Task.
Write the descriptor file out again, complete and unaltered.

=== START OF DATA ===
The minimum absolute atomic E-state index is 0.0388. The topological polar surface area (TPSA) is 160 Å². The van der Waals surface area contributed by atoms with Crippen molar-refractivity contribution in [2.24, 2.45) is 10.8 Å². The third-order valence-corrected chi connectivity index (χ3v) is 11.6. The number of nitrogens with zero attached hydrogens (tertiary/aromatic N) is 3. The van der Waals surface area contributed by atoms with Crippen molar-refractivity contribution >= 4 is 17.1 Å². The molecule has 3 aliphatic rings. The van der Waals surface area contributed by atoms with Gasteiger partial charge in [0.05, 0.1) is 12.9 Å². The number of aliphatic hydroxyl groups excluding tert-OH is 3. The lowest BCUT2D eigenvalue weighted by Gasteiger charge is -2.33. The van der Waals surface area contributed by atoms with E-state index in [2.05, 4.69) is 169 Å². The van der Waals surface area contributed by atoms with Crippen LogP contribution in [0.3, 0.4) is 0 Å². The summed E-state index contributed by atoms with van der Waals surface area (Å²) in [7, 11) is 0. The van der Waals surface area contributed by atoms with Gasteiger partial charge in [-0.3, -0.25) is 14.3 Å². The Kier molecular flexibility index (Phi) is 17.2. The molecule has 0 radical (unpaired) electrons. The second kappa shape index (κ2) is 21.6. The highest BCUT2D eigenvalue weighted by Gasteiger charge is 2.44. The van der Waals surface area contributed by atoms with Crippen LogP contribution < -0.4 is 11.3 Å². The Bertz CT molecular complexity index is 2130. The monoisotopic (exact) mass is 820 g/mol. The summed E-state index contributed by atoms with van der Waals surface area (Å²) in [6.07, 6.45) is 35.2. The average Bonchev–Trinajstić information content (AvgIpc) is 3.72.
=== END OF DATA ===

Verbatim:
The minimum absolute atomic E-state index is 0.0388. The topological polar surface area (TPSA) is 160 Å². The van der Waals surface area contributed by atoms with Crippen molar-refractivity contribution in [2.24, 2.45) is 10.8 Å². The third-order valence-corrected chi connectivity index (χ3v) is 11.6. The number of nitrogens with zero attached hydrogens (tertiary/aromatic N) is 3. The van der Waals surface area contributed by atoms with Crippen molar-refractivity contribution >= 4 is 17.1 Å². The molecule has 3 aliphatic rings. The van der Waals surface area contributed by atoms with Gasteiger partial charge in [0.05, 0.1) is 12.9 Å². The number of aliphatic hydroxyl groups excluding tert-OH is 3. The lowest BCUT2D eigenvalue weighted by Gasteiger charge is -2.33. The van der Waals surface area contributed by atoms with E-state index in [2.05, 4.69) is 169 Å². The van der Waals surface area contributed by atoms with Crippen LogP contribution in [0.3, 0.4) is 0 Å². The summed E-state index contributed by atoms with van der Waals surface area (Å²) in [7, 11) is 0. The van der Waals surface area contributed by atoms with Gasteiger partial charge in [-0.3, -0.25) is 14.3 Å². The Kier molecular flexibility index (Phi) is 17.2. The molecule has 0 radical (unpaired) electrons. The second kappa shape index (κ2) is 21.6. The highest BCUT2D eigenvalue weighted by Gasteiger charge is 2.44. The van der Waals surface area contributed by atoms with Crippen LogP contribution < -0.4 is 11.3 Å². The Bertz CT molecular complexity index is 2130. The monoisotopic (exact) mass is 820 g/mol. The summed E-state index contributed by atoms with van der Waals surface area (Å²) in [6.07, 6.45) is 35.2. The average Bonchev–Trinajstić information content (AvgIpc) is 3.72.